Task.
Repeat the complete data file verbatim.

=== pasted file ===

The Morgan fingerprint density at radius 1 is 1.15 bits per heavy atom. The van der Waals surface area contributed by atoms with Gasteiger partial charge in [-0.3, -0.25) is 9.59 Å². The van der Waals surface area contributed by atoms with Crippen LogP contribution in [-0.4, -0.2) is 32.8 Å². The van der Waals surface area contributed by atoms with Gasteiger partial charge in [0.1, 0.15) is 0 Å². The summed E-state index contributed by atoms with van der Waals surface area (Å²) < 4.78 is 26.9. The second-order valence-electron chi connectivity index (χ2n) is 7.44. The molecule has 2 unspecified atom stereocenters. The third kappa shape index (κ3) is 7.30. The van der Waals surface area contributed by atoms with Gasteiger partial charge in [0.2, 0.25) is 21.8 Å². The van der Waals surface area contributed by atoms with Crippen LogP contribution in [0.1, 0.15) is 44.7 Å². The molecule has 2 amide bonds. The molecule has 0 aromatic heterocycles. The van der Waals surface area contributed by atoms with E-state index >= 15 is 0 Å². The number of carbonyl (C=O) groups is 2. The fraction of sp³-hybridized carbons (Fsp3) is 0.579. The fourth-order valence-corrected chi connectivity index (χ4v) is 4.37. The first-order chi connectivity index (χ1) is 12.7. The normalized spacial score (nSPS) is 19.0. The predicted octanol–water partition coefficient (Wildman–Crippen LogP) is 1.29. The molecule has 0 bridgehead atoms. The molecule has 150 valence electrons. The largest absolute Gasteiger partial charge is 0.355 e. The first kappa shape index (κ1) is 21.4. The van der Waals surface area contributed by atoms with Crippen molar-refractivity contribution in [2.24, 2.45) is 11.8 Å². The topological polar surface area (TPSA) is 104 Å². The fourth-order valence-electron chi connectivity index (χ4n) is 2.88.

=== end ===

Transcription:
The Morgan fingerprint density at radius 1 is 1.15 bits per heavy atom. The van der Waals surface area contributed by atoms with Gasteiger partial charge in [-0.3, -0.25) is 9.59 Å². The van der Waals surface area contributed by atoms with Crippen LogP contribution in [-0.4, -0.2) is 32.8 Å². The van der Waals surface area contributed by atoms with Gasteiger partial charge in [0.1, 0.15) is 0 Å². The summed E-state index contributed by atoms with van der Waals surface area (Å²) < 4.78 is 26.9. The second-order valence-electron chi connectivity index (χ2n) is 7.44. The molecule has 2 unspecified atom stereocenters. The third kappa shape index (κ3) is 7.30. The van der Waals surface area contributed by atoms with Gasteiger partial charge in [0.2, 0.25) is 21.8 Å². The van der Waals surface area contributed by atoms with Crippen LogP contribution in [0.1, 0.15) is 44.7 Å². The molecule has 2 amide bonds. The molecule has 0 aromatic heterocycles. The van der Waals surface area contributed by atoms with E-state index >= 15 is 0 Å². The number of carbonyl (C=O) groups is 2. The fraction of sp³-hybridized carbons (Fsp3) is 0.579. The fourth-order valence-corrected chi connectivity index (χ4v) is 4.37. The first-order chi connectivity index (χ1) is 12.7. The normalized spacial score (nSPS) is 19.0. The predicted octanol–water partition coefficient (Wildman–Crippen LogP) is 1.29. The molecule has 0 bridgehead atoms. The molecule has 150 valence electrons. The largest absolute Gasteiger partial charge is 0.355 e. The first kappa shape index (κ1) is 21.4. The van der Waals surface area contributed by atoms with Crippen molar-refractivity contribution in [2.24, 2.45) is 11.8 Å². The topological polar surface area (TPSA) is 104 Å². The fourth-order valence-electron chi connectivity index (χ4n) is 2.88.